Fig. 3

Construction of the whole-cell biocatalyst and improvement of its efficiency via screening CYP11B1 sources from the wild-type enzymes and N-terminal mutants. a The sketch of Adx 4108 -CPY11B1-AdR co-expression plasmids (pETXST39–56) for steroids conversion. b The HPLC profile of strain EC02040107 (black) as well as the standard of 21-DF (blue) and 17-OHP (yellow). The signals of 21-DF, 17-OPH and the by-product were detected at 240 nm. c 21-DF transformation rates in shake flask fermentation. Strains EC02040101–08 carried wild-type CYP11B1s from diversity species, while strains EC02040110–17 harbored different CYP11B1s with mutated N-terminus. The mutagenesis, which were equal to the mutations reported in H. sapiens (Hs_G25R, Hs_G46R and Hs_L52M), were listed below their corresponding strain names. Symbol “-” was for unmutated residue, and symbol “/” suggested this mutation has existed in the associated enzymes. In the meanwhile, no 21-DF has been detected in the product of strain EC02040108, which was marked by blue star

Improve biocatalyst efficiency via screening CYP11B1 sources, N-terminal mutagenesis and optimizing substrate concentration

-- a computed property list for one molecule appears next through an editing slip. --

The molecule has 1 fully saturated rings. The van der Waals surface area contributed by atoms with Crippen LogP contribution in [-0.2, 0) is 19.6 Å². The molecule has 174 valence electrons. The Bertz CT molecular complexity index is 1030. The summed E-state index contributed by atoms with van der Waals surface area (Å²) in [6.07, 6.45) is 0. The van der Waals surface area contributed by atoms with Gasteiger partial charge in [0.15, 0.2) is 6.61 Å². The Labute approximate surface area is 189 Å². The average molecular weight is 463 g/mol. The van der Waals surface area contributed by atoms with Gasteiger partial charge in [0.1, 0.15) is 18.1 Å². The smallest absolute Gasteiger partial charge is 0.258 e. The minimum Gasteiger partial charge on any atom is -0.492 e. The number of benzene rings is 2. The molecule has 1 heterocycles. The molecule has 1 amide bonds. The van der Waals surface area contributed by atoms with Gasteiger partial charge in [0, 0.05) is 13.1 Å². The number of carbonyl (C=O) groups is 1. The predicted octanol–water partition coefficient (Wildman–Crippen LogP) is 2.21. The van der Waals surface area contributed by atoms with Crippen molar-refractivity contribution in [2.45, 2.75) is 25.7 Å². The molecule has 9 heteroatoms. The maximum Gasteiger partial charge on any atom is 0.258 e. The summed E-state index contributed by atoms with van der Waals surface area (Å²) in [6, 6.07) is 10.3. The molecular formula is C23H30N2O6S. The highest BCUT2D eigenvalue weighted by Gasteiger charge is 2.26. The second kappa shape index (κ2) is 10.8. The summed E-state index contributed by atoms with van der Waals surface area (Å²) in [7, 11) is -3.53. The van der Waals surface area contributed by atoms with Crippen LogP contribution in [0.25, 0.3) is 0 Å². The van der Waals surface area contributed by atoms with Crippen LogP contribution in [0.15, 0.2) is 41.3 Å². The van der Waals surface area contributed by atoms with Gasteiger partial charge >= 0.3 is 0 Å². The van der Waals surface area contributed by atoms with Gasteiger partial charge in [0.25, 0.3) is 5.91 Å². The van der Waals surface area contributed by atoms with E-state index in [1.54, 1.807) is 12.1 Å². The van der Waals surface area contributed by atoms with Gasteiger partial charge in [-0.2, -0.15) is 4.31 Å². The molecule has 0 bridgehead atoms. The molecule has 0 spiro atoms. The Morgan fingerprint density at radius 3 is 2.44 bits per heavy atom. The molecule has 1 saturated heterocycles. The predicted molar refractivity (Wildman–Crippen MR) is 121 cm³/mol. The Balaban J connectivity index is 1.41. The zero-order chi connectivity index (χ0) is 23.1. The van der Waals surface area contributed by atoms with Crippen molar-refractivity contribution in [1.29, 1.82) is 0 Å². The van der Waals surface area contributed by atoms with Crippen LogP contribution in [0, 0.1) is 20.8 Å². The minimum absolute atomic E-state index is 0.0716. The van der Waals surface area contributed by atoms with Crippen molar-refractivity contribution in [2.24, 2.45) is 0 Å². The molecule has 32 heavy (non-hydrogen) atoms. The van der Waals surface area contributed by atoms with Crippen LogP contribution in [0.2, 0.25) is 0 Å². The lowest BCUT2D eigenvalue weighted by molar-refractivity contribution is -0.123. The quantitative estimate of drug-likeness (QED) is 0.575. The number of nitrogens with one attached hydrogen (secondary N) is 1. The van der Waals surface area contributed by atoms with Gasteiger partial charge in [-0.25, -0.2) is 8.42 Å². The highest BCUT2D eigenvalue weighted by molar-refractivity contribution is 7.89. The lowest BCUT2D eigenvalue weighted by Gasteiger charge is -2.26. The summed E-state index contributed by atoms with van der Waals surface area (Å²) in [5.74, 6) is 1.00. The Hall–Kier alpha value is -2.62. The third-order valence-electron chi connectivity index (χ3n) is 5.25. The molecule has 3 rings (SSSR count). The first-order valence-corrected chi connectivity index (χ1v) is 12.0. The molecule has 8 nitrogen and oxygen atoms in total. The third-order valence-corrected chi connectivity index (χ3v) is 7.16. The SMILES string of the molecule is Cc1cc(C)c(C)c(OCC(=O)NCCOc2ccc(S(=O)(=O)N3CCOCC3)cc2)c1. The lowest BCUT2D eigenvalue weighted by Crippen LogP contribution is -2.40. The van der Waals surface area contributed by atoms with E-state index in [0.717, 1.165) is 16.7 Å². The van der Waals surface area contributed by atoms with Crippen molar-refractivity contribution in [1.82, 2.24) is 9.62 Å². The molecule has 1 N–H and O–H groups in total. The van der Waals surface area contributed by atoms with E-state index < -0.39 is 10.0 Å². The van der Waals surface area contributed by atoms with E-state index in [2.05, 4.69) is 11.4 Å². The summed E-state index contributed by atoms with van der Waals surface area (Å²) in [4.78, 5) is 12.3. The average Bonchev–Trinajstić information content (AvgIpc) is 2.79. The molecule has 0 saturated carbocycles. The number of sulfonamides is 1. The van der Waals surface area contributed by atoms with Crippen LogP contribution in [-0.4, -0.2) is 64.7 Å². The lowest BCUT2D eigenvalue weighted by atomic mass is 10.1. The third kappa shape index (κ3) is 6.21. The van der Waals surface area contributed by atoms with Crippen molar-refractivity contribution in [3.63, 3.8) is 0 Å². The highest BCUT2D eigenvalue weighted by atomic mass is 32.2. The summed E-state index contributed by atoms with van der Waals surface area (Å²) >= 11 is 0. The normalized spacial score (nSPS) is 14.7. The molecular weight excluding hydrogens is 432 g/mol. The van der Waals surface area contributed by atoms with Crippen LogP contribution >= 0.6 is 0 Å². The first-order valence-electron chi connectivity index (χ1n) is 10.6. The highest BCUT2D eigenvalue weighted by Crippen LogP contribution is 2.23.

Screening enzymes from diverse sources has been wildly applied and proved to be a promising strategy to overproduce desired compounds from single carbon sources [6670]. Here, this method was also used to improve the conversion rate of our biocatalyst. Besides CYP11B1_Cco, eight other wild-type CYP11B1s from H. sapiens (CYP11B1_Hs), Bos taurus (CYP11B1_Bt), Rattus norvegicus (CYP11B1-_Rn), Ovis aries (CYP11B1_Oa), Sarcophilus harrisii (CYP11B1_Sh), Pteropus alecto (CYP11B1_Pa), Magnaporthe oryzae (CYP11B1_Mo) and Sorex araneus (CYP11B1_Sa) were selected to construct the whole-cell system accordingly, obtaining strains Ec02040101–09. And N-terminus modification (drastic truncation or site-directed mutagenesis) in P450s can impact their catalytic activity as well as expression level [71]. Schiffer et al. [11] once reported that mutagenesis at G23R of CYP11B1_Hs increased its expression level as well as maintained its catalytic activity for the reaction from 11-deoxycortisol to cortisol in E. coli. It was also reported mutations G46R [11, 72] and L52M [46] could enhance the activity of CYP11B1_Hs. Since mutations effected in one enzyme can be transposed to its homologous proteins [40], therefore these mutations were also introduced into all the CYP11B1s selected in this study. By aligning the protein sequences of these enzymes, the amino acid residues equal to G23, G46 and L52 within CYP11B1_Hs were identified in all the selected CYP11B1 (Additional file 1: Figure S3a) and then were mutated accordingly, obtaining strains Ec02040110–18. Strains Ec02040101–09 containing the wild-type CYP11B1s and strains Ec02040110–18 harboring the mutated CYP11B1s from diverse species were cultured in shake flask to determine the corresponding transformation rate for 21-DF. As a result, the introduced mutations significantly increased the transformation rates except ones in CYP11B1_Oa (Fig. 3c). And stains Ec02040110 and Ec02040111 processing mutated CYP11B1_Hs and CYP11B1_Bt achieved the highest transformation rate at 10.36 and 10.63 mg/L/h, respectively. Because CYP11B1_Hs mutant G25R/G46R/L52M (CYP11B1_Hs mutant1) achieved a little higher product/by-product ratio (0.35) than mutated CYP11B1_Bt (0.34), CYP11B1_Hs mutant1 was employed for further study.